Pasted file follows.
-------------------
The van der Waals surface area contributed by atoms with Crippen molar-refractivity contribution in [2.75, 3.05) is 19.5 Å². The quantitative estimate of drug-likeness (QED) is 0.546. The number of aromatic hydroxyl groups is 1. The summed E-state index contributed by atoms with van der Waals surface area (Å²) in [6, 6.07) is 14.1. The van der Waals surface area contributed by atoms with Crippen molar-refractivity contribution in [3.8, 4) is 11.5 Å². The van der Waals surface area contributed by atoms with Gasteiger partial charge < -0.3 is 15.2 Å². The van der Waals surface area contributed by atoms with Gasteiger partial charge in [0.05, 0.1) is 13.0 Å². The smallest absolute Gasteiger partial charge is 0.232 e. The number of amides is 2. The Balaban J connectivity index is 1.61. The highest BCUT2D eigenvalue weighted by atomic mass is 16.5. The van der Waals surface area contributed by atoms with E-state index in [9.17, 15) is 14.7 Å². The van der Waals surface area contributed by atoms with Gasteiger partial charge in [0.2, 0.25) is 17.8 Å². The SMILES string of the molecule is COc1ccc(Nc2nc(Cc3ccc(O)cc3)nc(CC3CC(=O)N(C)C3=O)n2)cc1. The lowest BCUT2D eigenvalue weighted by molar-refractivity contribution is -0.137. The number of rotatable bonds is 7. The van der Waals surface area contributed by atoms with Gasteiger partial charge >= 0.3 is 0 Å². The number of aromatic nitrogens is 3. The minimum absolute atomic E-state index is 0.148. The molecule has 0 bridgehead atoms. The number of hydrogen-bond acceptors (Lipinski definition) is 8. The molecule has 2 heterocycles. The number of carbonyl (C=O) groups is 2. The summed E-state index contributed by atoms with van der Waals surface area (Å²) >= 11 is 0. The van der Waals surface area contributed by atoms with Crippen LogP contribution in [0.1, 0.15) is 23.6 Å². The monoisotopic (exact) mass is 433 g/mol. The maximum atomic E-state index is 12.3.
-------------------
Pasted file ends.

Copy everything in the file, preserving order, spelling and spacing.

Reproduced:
The van der Waals surface area contributed by atoms with Crippen molar-refractivity contribution in [2.75, 3.05) is 19.5 Å². The quantitative estimate of drug-likeness (QED) is 0.546. The number of aromatic hydroxyl groups is 1. The summed E-state index contributed by atoms with van der Waals surface area (Å²) in [6, 6.07) is 14.1. The van der Waals surface area contributed by atoms with Crippen molar-refractivity contribution in [3.8, 4) is 11.5 Å². The van der Waals surface area contributed by atoms with Gasteiger partial charge < -0.3 is 15.2 Å². The van der Waals surface area contributed by atoms with Gasteiger partial charge in [0.05, 0.1) is 13.0 Å². The smallest absolute Gasteiger partial charge is 0.232 e. The number of amides is 2. The Balaban J connectivity index is 1.61. The highest BCUT2D eigenvalue weighted by atomic mass is 16.5. The van der Waals surface area contributed by atoms with E-state index in [9.17, 15) is 14.7 Å². The van der Waals surface area contributed by atoms with Gasteiger partial charge in [0.2, 0.25) is 17.8 Å². The SMILES string of the molecule is COc1ccc(Nc2nc(Cc3ccc(O)cc3)nc(CC3CC(=O)N(C)C3=O)n2)cc1. The lowest BCUT2D eigenvalue weighted by molar-refractivity contribution is -0.137. The number of rotatable bonds is 7. The van der Waals surface area contributed by atoms with Gasteiger partial charge >= 0.3 is 0 Å². The number of aromatic nitrogens is 3. The minimum absolute atomic E-state index is 0.148. The molecule has 0 bridgehead atoms. The number of hydrogen-bond acceptors (Lipinski definition) is 8. The molecule has 2 heterocycles. The number of carbonyl (C=O) groups is 2. The summed E-state index contributed by atoms with van der Waals surface area (Å²) >= 11 is 0. The van der Waals surface area contributed by atoms with Crippen LogP contribution in [0.1, 0.15) is 23.6 Å². The monoisotopic (exact) mass is 433 g/mol. The maximum atomic E-state index is 12.3.